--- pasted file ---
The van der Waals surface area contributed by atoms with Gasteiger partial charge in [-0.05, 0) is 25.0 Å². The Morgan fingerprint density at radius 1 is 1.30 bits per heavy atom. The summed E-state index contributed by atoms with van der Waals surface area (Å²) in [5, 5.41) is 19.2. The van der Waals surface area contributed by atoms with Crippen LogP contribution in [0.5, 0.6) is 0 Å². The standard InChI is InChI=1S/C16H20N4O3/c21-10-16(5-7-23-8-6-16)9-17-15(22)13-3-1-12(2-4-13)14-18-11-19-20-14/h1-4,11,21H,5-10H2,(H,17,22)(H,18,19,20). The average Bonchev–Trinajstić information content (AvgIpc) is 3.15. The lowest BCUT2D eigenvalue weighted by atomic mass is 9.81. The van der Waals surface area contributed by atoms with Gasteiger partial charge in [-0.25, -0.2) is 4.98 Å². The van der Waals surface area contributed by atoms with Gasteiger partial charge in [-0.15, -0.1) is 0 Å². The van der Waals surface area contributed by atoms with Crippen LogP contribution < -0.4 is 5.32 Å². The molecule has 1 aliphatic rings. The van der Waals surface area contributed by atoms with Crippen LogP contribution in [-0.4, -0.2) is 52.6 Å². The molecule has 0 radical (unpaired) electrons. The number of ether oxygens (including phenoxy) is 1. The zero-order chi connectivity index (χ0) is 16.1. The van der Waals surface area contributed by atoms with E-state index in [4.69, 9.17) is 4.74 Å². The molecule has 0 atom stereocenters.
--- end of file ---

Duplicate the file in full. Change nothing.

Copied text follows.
The van der Waals surface area contributed by atoms with Gasteiger partial charge in [-0.05, 0) is 25.0 Å². The Morgan fingerprint density at radius 1 is 1.30 bits per heavy atom. The summed E-state index contributed by atoms with van der Waals surface area (Å²) in [5, 5.41) is 19.2. The van der Waals surface area contributed by atoms with Crippen LogP contribution in [0.5, 0.6) is 0 Å². The standard InChI is InChI=1S/C16H20N4O3/c21-10-16(5-7-23-8-6-16)9-17-15(22)13-3-1-12(2-4-13)14-18-11-19-20-14/h1-4,11,21H,5-10H2,(H,17,22)(H,18,19,20). The average Bonchev–Trinajstić information content (AvgIpc) is 3.15. The lowest BCUT2D eigenvalue weighted by atomic mass is 9.81. The van der Waals surface area contributed by atoms with Gasteiger partial charge in [-0.25, -0.2) is 4.98 Å². The van der Waals surface area contributed by atoms with Gasteiger partial charge in [-0.15, -0.1) is 0 Å². The van der Waals surface area contributed by atoms with Crippen LogP contribution < -0.4 is 5.32 Å². The molecule has 1 aliphatic rings. The van der Waals surface area contributed by atoms with Crippen LogP contribution in [-0.4, -0.2) is 52.6 Å². The molecule has 0 radical (unpaired) electrons. The number of ether oxygens (including phenoxy) is 1. The zero-order chi connectivity index (χ0) is 16.1. The van der Waals surface area contributed by atoms with E-state index in [4.69, 9.17) is 4.74 Å². The molecule has 0 atom stereocenters.